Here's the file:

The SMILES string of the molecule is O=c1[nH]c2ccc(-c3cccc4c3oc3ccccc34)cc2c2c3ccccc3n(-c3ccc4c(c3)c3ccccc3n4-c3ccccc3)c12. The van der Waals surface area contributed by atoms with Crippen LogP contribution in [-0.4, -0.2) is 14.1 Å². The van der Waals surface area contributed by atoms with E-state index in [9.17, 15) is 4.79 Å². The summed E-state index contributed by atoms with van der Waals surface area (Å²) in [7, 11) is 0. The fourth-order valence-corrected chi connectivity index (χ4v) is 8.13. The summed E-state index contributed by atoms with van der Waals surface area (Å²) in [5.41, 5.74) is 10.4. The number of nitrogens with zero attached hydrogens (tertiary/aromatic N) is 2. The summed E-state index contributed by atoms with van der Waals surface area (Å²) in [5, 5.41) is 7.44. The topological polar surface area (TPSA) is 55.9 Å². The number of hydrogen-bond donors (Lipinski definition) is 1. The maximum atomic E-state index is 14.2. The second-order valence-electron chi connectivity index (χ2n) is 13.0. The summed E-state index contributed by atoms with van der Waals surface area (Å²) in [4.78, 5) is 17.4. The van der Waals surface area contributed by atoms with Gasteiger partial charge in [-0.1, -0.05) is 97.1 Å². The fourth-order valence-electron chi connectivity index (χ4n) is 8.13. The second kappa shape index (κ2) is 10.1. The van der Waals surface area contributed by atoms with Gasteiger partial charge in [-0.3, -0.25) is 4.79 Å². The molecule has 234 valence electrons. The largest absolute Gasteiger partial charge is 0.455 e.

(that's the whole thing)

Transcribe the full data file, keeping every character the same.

The SMILES string of the molecule is O=c1[nH]c2ccc(-c3cccc4c3oc3ccccc34)cc2c2c3ccccc3n(-c3ccc4c(c3)c3ccccc3n4-c3ccccc3)c12. The van der Waals surface area contributed by atoms with Crippen LogP contribution in [-0.4, -0.2) is 14.1 Å². The van der Waals surface area contributed by atoms with E-state index in [9.17, 15) is 4.79 Å². The summed E-state index contributed by atoms with van der Waals surface area (Å²) in [7, 11) is 0. The fourth-order valence-corrected chi connectivity index (χ4v) is 8.13. The summed E-state index contributed by atoms with van der Waals surface area (Å²) in [5.41, 5.74) is 10.4. The number of nitrogens with zero attached hydrogens (tertiary/aromatic N) is 2. The summed E-state index contributed by atoms with van der Waals surface area (Å²) in [5, 5.41) is 7.44. The topological polar surface area (TPSA) is 55.9 Å². The number of hydrogen-bond donors (Lipinski definition) is 1. The maximum atomic E-state index is 14.2. The second-order valence-electron chi connectivity index (χ2n) is 13.0. The summed E-state index contributed by atoms with van der Waals surface area (Å²) in [4.78, 5) is 17.4. The van der Waals surface area contributed by atoms with Gasteiger partial charge in [-0.1, -0.05) is 97.1 Å². The fourth-order valence-electron chi connectivity index (χ4n) is 8.13. The second kappa shape index (κ2) is 10.1. The van der Waals surface area contributed by atoms with Gasteiger partial charge in [-0.3, -0.25) is 4.79 Å². The molecule has 234 valence electrons. The largest absolute Gasteiger partial charge is 0.455 e.